Increase Taxes on Cigarettes, Not Utilities

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  • SPARC highlights Pakistan’s significant burden of tobacco use, highlighting the health and economic costs.
  • Malik Imran Ahmad from CTFK underscores the challenge of tobacco control in Pakistan.
  • High tobacco consumption rates among adults and significant tobacco-related deaths annually.

The Society for the Protection of the Rights of the Child (SPARC), in a recent press release, shared statistics highlighting the significant burden tobacco use imposes on Pakistan, both in terms of public health and economic costs. Instead of increasing taxes on utilities such as electricity and gas, the government should prioritize increasing taxes on cigarettes to reduce the health cost burden and economic crisis.

Malik Imran Ahmad, Country Head of the Campaign for Tobacco-Free Kids (CTFK), stated that Pakistan faces a considerable challenge in combating the tobacco menace. He also presented statistics showing a high prevalence of tobacco use in the country, with 31.9 million adults (15 years and older) consuming tobacco products, accounting for about 19.7% of the adult population.

He further added that tobacco-related illnesses, such as cancer, diabetes, and heart diseases, contribute to over 160,000 deaths annually in Pakistan. These deaths not only affect individuals but also have broader impacts on families, communities, and the healthcare system.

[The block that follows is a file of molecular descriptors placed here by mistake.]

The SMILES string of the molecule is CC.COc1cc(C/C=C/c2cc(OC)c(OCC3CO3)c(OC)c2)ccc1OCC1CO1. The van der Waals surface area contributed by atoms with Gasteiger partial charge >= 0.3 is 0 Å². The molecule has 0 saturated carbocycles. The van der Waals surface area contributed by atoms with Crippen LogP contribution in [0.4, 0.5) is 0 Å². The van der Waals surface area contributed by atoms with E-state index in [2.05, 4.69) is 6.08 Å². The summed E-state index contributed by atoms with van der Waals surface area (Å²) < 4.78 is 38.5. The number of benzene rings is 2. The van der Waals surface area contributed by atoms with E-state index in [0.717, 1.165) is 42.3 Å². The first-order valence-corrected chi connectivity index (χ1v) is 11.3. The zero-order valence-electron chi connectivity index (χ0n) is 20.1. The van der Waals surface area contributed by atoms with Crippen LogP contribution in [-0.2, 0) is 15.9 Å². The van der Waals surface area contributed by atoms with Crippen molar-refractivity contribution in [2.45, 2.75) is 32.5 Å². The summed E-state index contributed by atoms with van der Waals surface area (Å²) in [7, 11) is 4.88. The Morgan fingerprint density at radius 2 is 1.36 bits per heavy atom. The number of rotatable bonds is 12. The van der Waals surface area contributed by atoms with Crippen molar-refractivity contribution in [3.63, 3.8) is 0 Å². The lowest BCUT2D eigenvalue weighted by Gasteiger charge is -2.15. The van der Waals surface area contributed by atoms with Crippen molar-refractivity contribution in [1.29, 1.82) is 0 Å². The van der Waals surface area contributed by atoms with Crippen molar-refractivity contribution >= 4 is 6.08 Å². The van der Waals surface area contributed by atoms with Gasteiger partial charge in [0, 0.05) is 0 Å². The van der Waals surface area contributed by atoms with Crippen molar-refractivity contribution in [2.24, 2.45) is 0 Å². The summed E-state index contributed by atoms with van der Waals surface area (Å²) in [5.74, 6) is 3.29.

Malik Imran proposed an immediate 30% FED increase in 2024, which can recover 19.8% of costs, narrowing the gap between health burdens and tax revenues. This tax proposal represents a clear ‘win-win’ in terms of health and revenue for the government and the people of Pakistan. Moreover, the recently initiated track and trace system on cigarettes is expected to reduce counterfeiting, restrain tax evasion, and maintain accountability.

Dr. Khalil Ahmad, program manager at SPARC, highlighted that low cigarette prices are the reason why children and youth initiate smoking. He added that smoking-related illnesses and deaths incur substantial economic costs, amounting to 1.6% of Pakistan’s GDP each year.

These costs encompass healthcare expenses, productivity losses due to illness and premature death, as well as other indirect economic impacts. Additionally, he addressed the fact that the tobacco epidemic requires comprehensive strategies encompassing public health interventions, strong tobacco control policies, and awareness campaigns.


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By tackling tobacco use, Pakistan can mitigate economic losses associated with smoking-related illnesses, potentially alleviate the burden on its healthcare system, and keep youth safe from the harms of tobacco use.

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